Words are Power.

Rio Grande Valley Tactical Infrastructure EIS Document Response, or The Difference between 1907 and 2007

November 19, 2007

    2007 marks the centennial of the United States’ peak year of immigration. 1907 marked a year where, despite awful discrimination against Asians in the ongoing Chinese Exclusion Act of 1882 and the introduction of the Japanese Gentleman’s Agreement, America drew well over a million to its shores to participate in our thriving economy. The centennial of that year finds a very different attitude towards immigration in the polis of America. With the inhibitive and overly restrictive immigration laws and lottery system, we have no real concept of how many migrants, sojourners, asylum-seekers, refugees, and visa over-stayers “immigrated” this year. We do, however, know that some 12 million extralegal citizens currently reside in the continental United States, as defined by the Mexican-American War; in addition to these teeming extralegals, there are millions of other Americans complicit in this immigrant labor and success in our nation.

    While positive, concrete immigration reforms stalled in a staunchly partisan triumvirate political system last year, the only significant immigration legislation in recent years is the Secure Fence Act of 2006. This legislation is slowly, imperceptibly creeping along the Mexican-American border, attempting to replace the natural Rio Grande with the inefficacious Muro Grande. the 538-page U.S. Army Corps of Engineers report entitled “Draft Environmental Impact Statement for Construction, Maintenance, and Operation of Tactical Infrastructure Rio Grande Valley Sector, Texas,” detailing the border barrier and its efforts was just published to the public this past week. Having read these words with an eye to its impact on my own backyard of Brownsville, Texas, it appears to be a shameless show of smoke and mirrors. The purported aim of this barrier, in keeping with the same goals of this present administration which has already brought us to the desert of Iraq and the shores of Cuba, is first and foremost to counter terrorism, presumably being trucked across our Southern border as you read this. In addition, though, the border wall is also supposed to deter drugs (to help our healthy black market “just say no”) and stymie the flow of illegal immigrants in ways that legislative reform cannot.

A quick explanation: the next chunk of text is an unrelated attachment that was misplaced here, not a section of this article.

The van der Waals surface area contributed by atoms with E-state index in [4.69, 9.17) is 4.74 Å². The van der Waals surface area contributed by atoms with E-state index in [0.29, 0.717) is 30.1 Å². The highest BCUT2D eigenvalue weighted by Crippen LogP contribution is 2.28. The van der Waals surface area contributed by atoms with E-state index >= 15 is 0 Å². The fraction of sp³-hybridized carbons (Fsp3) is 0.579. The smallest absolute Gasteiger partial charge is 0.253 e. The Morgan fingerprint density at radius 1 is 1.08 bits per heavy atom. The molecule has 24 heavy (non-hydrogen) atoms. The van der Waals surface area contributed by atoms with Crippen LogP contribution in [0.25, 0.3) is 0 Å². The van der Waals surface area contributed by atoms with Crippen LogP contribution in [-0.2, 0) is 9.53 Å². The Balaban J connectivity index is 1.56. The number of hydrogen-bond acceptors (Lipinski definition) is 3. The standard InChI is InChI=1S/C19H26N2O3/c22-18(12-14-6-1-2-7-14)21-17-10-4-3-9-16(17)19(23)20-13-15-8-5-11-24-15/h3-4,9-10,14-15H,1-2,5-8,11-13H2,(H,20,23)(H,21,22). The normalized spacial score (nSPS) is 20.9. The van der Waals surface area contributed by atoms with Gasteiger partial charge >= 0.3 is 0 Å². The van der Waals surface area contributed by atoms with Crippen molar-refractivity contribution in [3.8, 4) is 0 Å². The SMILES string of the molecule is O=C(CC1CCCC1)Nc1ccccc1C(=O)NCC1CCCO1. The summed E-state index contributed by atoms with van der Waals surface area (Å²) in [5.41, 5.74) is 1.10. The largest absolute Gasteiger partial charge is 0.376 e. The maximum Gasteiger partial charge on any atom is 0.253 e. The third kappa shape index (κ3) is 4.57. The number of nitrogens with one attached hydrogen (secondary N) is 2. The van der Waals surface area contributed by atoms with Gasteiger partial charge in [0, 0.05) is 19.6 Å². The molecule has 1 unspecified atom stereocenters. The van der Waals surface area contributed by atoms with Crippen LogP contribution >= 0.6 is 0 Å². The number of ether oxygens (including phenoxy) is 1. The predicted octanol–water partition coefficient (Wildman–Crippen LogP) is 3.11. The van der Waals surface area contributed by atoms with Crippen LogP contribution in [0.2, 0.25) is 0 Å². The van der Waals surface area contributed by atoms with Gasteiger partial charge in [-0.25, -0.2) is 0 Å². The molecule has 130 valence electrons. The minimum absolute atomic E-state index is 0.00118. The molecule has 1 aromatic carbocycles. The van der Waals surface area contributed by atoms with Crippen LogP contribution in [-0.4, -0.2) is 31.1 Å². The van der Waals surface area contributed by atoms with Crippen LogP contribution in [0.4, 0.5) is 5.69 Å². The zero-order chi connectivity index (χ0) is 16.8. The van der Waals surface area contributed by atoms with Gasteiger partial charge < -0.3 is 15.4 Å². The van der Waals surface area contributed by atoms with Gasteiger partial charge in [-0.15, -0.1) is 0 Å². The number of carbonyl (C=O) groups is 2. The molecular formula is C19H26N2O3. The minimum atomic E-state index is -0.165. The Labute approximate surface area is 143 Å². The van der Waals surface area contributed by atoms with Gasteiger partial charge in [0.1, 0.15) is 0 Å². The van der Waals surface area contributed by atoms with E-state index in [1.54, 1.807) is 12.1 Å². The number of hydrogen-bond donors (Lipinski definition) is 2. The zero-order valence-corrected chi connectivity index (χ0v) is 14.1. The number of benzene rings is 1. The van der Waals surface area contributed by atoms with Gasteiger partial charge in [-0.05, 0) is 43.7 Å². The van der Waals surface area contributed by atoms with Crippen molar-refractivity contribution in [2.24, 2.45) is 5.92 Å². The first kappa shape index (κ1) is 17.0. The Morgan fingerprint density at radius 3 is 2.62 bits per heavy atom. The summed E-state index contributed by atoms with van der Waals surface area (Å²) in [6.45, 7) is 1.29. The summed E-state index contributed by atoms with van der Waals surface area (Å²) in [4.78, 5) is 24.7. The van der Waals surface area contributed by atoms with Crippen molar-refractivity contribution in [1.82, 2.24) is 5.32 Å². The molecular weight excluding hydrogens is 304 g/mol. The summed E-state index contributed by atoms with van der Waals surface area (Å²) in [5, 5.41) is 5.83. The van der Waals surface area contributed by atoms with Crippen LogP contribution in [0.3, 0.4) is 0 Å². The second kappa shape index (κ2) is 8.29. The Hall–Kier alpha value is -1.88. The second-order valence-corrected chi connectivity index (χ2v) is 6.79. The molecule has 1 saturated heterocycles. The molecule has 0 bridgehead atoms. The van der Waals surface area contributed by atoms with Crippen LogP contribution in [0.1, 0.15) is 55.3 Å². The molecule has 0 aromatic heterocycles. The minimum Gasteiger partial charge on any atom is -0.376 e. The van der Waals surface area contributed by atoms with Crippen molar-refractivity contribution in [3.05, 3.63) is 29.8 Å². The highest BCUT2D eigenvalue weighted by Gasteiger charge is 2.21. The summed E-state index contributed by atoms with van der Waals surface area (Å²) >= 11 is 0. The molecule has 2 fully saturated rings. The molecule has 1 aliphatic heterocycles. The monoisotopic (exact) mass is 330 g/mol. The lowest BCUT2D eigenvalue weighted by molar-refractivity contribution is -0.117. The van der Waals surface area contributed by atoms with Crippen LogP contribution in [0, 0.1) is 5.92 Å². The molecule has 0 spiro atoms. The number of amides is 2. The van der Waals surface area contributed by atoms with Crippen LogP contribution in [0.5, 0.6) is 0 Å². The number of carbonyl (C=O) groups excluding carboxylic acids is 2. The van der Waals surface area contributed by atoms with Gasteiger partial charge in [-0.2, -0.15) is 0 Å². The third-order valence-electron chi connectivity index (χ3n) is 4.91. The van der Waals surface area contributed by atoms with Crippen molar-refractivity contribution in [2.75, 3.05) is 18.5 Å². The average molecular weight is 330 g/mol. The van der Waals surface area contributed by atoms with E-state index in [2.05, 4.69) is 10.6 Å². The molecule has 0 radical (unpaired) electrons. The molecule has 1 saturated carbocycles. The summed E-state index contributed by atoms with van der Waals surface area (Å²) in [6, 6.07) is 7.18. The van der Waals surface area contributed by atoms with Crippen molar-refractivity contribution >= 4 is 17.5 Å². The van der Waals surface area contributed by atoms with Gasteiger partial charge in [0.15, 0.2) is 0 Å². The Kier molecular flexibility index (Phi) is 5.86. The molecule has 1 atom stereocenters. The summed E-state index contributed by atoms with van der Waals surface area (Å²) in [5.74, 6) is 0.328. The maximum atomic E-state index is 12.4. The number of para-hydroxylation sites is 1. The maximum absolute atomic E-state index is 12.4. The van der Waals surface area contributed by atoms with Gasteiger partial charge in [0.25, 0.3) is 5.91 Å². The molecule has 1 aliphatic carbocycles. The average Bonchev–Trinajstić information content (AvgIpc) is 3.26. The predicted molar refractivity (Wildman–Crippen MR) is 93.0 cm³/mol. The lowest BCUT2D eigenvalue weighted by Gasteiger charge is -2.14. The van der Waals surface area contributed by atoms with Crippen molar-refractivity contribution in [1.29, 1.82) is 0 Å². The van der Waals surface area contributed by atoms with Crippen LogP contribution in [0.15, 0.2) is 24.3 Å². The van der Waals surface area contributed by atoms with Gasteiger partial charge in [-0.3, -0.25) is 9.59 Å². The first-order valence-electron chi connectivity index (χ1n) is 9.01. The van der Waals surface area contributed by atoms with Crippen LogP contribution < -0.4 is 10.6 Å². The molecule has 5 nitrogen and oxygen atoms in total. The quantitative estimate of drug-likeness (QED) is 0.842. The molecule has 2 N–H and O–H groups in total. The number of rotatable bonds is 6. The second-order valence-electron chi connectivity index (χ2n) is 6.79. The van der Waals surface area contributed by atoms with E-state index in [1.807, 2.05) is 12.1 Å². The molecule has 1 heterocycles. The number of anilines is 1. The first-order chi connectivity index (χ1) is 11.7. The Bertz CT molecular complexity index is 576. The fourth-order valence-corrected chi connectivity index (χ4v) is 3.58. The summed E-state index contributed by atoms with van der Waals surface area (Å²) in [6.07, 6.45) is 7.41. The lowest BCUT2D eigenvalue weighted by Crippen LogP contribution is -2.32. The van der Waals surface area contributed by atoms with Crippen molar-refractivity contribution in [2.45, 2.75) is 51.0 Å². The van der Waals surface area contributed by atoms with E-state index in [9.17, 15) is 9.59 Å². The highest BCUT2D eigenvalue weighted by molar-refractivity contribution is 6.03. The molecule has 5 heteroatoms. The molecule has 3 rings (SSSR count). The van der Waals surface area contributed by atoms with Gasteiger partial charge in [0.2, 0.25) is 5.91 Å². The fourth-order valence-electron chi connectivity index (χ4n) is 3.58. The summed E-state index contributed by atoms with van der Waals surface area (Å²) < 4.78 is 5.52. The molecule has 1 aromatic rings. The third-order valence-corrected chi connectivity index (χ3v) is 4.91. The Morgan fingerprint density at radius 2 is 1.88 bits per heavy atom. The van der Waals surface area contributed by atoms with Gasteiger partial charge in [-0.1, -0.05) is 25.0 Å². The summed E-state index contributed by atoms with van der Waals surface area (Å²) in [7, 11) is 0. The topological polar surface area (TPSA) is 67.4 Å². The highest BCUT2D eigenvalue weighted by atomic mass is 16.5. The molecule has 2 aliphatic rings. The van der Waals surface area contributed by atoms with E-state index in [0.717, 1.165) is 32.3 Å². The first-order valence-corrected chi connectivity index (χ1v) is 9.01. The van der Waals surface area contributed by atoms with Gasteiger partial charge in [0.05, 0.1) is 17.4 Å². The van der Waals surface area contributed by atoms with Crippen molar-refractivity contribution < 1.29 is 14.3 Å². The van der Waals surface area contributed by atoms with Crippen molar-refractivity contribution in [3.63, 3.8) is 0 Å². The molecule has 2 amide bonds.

Preexistent in this lengthy document, however, is its own unstated downfall. The document brings up token dissent as a means of disproving “all” alternatives to a border wall stretching some 70 miles through the Rio Grande Valley and up to 700 miles along the entire border, but the criticism undoubtedly ricochets back at the wall. The report states that a natural hedge would slow crossings and promote nature, but that it regrettably would not be a foolproof deterrent and would need constant reparations. Such criticism could be directed at the border wall itself. Its staunchest supporters admit it will do littler more than slow down illegal crossings. The report itself states that, because the wall is not continuous, it will probably just shift illegal activity to other, arguably more treacherous, crossing zones.